Pakistan International Airlines (PIA) Thursday suspended flights to Afghanistan’s capital, Kabul, over what the state-run carrier alleged was “heavy-handed” interference by the neighboring country’s ruling Taliban.
The suspension came on the same day a Taliban Transport Ministry statement warned it will stop PIA flight operations between Islamabad and the Afghan capital unless the airline reduces ticket prices to the levels that existed before mid-August, when the Islamist group took control of the country.
The statement also ordered Afghan airlines Kam Air to reduce fares on the Kabul-Islamabad route to previous levels or face a halt to their flight operations.
“We have suspended our flights (between Islamabad and Kabul) indefinitely,” PIA spokesman Abdullah Khan told VOA on Thursday.
“The decision has been taken due to an inappropriate behavior by the local (Taliban) administration and inadequate conditions for flight operations,” Khan said.
He explained that PIA was flying charter flights out of Kabul on “purely humanitarian grounds,” and it was the only international airline linking the Afghan capital through Pakistan to the rest of the world.
“Information has been conveyed to PIA and Kam Air private company to reduce the fare on the Kabul-Islamabad route to the level prior to the victory of the Islamic Emirate. If the airlines do not agree to this proposal, their operations on the route will be stopped,” the Taliban said in the statement.
Both PIA and Kam Air operate chartered flights with high fares, citing high insurance costs as the reason for not resuming commercial operations.
PIA had been flying regular commercial flights between Islamabad and Kabul until the Taliban takeover of the country in August, and passengers were being charged up to $200 for a return ticket.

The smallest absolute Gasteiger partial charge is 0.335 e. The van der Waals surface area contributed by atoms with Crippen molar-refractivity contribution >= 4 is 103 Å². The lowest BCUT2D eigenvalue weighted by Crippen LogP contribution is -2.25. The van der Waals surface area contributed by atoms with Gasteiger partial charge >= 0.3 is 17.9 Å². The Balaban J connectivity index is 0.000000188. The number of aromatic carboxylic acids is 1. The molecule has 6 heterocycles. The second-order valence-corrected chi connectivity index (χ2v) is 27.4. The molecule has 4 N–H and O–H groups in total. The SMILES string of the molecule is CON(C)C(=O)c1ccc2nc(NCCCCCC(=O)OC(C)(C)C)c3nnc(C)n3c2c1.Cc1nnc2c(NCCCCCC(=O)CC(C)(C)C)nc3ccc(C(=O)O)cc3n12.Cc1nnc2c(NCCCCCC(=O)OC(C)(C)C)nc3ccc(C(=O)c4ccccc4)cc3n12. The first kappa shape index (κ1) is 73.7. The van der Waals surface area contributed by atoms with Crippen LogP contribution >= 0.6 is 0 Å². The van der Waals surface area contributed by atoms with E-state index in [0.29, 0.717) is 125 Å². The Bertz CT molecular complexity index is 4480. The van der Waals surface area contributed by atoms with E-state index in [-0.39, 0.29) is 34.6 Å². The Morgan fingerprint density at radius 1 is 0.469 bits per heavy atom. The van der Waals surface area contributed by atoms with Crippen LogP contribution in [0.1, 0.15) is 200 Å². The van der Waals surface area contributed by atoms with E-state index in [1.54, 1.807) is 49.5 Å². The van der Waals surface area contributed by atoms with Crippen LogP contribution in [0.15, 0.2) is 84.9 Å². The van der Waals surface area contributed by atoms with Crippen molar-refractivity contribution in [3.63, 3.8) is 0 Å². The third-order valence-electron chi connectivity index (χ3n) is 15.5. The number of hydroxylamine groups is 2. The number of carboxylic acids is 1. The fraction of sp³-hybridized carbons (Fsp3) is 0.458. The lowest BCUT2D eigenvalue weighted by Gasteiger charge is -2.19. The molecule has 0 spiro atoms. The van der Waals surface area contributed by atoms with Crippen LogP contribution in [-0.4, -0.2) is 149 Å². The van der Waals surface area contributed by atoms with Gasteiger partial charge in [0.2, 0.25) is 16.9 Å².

With most international airlines no longer flying to Afghanistan, PIA-chartered flights out of Kabul are charging $1,500 for a one-way ticket to Islamabad.
PIA officials have complained that their staff in Kabul have faced last-minute changes in regulations and flight permissions and "highly intimidating behavior" from Taliban commanders. They alleged the airline’s country representative had been held at gunpoint for hours at one point and was freed only after the Pakistan Embassy intervened.
Taliban officials have not yet commented on the allegations leveled by PIA officials.
The United Nations, while responding to the suspension of PIA flights, stressed the need for the Kabul airport to function smoothly.
"Look, it's critical that Kabul airport and other airports in Afghanistan be running up to international standards, that international airlines feel comfortable to operate there," U.N. spokesperson Stephane Dujarric told reporters in New York.
Pakistan’s ambassador to Kabul, Mansoor Ahmed Khan, said his government has approached the Taliban to urge them “to take cognizance of the ground realities for operation of airlines in the current challenging situation & the rationale for prevailing fares due to insurance costs.”
He underlined the importance of flight operations for facilitating movement of people between the two countries, hoping the Afghan side will address the matter soon.
VOA’s United Nations correspondent Margaret Besheer contributed to this report.